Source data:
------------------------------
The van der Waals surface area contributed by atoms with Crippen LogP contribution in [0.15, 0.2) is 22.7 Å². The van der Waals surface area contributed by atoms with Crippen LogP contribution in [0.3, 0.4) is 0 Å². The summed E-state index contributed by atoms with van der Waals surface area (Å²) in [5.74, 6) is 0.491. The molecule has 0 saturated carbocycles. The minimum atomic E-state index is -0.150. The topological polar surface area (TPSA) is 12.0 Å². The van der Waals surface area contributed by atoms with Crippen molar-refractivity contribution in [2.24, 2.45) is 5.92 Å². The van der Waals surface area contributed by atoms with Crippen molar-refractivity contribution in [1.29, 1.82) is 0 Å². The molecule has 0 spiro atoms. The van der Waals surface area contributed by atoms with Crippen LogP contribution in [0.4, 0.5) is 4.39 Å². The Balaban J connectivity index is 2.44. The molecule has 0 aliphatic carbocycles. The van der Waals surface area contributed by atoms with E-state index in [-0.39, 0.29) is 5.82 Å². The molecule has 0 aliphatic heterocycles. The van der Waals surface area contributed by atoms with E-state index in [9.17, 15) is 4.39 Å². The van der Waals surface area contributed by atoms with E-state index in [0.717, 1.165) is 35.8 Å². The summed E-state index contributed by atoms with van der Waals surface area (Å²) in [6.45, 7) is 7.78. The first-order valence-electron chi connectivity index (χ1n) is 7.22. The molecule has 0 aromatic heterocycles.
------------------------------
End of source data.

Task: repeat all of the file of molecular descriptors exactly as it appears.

The van der Waals surface area contributed by atoms with Crippen LogP contribution in [0.15, 0.2) is 22.7 Å². The van der Waals surface area contributed by atoms with Crippen LogP contribution in [0.3, 0.4) is 0 Å². The summed E-state index contributed by atoms with van der Waals surface area (Å²) in [5.74, 6) is 0.491. The molecule has 0 saturated carbocycles. The minimum atomic E-state index is -0.150. The topological polar surface area (TPSA) is 12.0 Å². The van der Waals surface area contributed by atoms with Crippen molar-refractivity contribution in [2.24, 2.45) is 5.92 Å². The van der Waals surface area contributed by atoms with Crippen molar-refractivity contribution in [1.29, 1.82) is 0 Å². The molecule has 0 spiro atoms. The van der Waals surface area contributed by atoms with Crippen LogP contribution in [0.4, 0.5) is 4.39 Å². The Balaban J connectivity index is 2.44. The molecule has 0 aliphatic carbocycles. The van der Waals surface area contributed by atoms with E-state index in [-0.39, 0.29) is 5.82 Å². The molecule has 0 aliphatic heterocycles. The van der Waals surface area contributed by atoms with E-state index in [9.17, 15) is 4.39 Å². The van der Waals surface area contributed by atoms with E-state index in [0.717, 1.165) is 35.8 Å². The summed E-state index contributed by atoms with van der Waals surface area (Å²) in [6.45, 7) is 7.78. The first-order valence-electron chi connectivity index (χ1n) is 7.22. The molecule has 0 aromatic heterocycles.